Over our history we have established our own user's rights that are very different from the rules of the outside world:

  • Everybody has their right to Fork all our content and establish his or her own clone of WMF products.
  • People who edit in good faith could expect their right to not be harmed by WMF including their right to privacy and right to vanish
  • Everybody has their right for the recognition of their copyright (as defined by GFDL) if thy contribute to the product.

That is the closest thing to the civil rights we have.

Craig Spurrier
(Cspurrier)
We should absolutely try to treat people fairly and with respect. This does not mean that we need to adopt a complex system designed to mimic the concepts of Civil Rights and Due Process. It would add unnecessary complexity with minimal benefit. Overall though, this is an issue best handled by the projects, rather then the board.
Dan Rosenthal
(Swatjester)
Who's view? US? France? Kenya? Due Process in the United States is significantly different than it is in the UK, which is significantly different than it is in China, which is different than Due Process in Saudi Arabia. We have significant editing populations in all of these communities. Which one gets to be the foundation-wide due process inspiration? The concept of modern due process arises from the premise that protecting the government's internal constituency from abuses by the government is a worthy goal that outweighs the harm it causes to the external society that are not members of that government. Wikimedia does not function that way, because we are not like a government. We serve everybody. And while we must do so equitably, that does not mean that inviolate institutionalized procedural norms are the correct answer. Saying that there is Due Process on Wikimedia projects (Wikipedia for example) is like saying that Arbitration Committees are the Supreme Court, and Jimbo is the President, and the board is Congress. Sure there are similarities. But there are also gross differences, and the analogies just aren't correct.
Gregory Kohs
(Thekohser)
Wow, we have a blocked user answering a question posed by someone proxying for a blocked user. Will there be a revert war on my response?

Moulton has been going on and on about this notion of Wikipedia's due process over on WikipediaReview.com for quite some time. There's no due process on Wikipedia -- not as long as anonymous admins hold dominion over editors who identify themselves by real name. For a legal system to be just, the accused must have the right to know who accuses him.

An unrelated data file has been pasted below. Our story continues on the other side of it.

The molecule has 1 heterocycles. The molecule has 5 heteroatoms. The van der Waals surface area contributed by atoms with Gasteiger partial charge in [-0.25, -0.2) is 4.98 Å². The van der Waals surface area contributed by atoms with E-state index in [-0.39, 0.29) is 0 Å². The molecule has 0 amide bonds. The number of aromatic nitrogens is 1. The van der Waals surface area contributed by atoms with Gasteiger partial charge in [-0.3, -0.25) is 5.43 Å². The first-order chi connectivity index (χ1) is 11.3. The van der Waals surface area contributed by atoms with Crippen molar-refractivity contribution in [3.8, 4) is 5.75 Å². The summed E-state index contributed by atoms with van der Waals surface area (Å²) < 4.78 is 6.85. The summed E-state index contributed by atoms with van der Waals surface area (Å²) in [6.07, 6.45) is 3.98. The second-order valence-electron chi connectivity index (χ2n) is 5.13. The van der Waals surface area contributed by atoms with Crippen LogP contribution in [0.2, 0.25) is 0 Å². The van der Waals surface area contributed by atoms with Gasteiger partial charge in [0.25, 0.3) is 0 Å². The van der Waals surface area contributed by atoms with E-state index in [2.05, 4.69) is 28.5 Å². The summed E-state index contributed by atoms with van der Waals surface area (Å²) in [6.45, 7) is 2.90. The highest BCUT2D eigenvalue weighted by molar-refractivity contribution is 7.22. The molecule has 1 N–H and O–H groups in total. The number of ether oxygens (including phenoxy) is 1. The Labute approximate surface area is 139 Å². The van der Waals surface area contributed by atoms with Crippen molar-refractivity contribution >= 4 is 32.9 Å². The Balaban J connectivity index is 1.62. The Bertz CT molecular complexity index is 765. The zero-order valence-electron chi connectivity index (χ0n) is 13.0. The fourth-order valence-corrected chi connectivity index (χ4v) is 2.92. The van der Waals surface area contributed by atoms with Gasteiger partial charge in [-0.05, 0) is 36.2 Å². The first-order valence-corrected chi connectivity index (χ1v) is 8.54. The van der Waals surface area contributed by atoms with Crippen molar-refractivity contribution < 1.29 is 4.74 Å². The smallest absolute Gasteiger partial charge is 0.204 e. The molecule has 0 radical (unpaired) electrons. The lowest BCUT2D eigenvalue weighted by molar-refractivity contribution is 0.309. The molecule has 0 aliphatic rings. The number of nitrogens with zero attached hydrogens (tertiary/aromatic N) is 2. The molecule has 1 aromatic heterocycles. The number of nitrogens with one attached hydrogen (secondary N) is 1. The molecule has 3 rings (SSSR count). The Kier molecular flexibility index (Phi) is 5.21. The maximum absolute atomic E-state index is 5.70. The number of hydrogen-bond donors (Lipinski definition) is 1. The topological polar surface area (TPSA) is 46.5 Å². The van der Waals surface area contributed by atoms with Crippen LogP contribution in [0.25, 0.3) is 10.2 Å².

I want everyone to note something said in response to this question: "As an example in this elections we have only 28K editors eligible to vote (that is having more than 600 edits). Thus only 28K editors have a clue about wikiediting." Someone with 520 edits doesn't have a clue about wikiediting? My, my. What is wrong with this culture?

Harel Cain
(Harel)
The very wording of this question leads me to answer: Wikimedia projects are not a country and not an experiment in political science. They are joint projects for people to collaborate and cooperate, and such their rules have to be fair, transparent, easy to grasp. The Wikimedia experience for users has to be friendly and encouraging. But once we start thinking of ourselves as an electronic society with policemen, judges, jails and parliaments, that's when the original intent of the project stops and the Wikimedia Role Playing Game begins...
Jussi-Ville Heiskanen
(Cimon Avaro)
The real problem with this question is that not that Due Process and what society calls Civil Rights are sometimes in fact invoked on wikipedia (as yet, sporadically and not at all in a comprehensive manner) - or at the very least a reasonable simulacra of the same, adapted to our projects natures.

The real problem with the question is that what we *do not* have, is a "regulatory structure". Things do get regulated and adjusted, but never with any consistency or structure. There are things one may well infer from this as regards the future of our projects, but for now, we will do well enough to just manage things day by day. (Some apologetic mumbles about "rail-road time" may be heard in the backround.)

Kurt M. Weber
(Kmweber)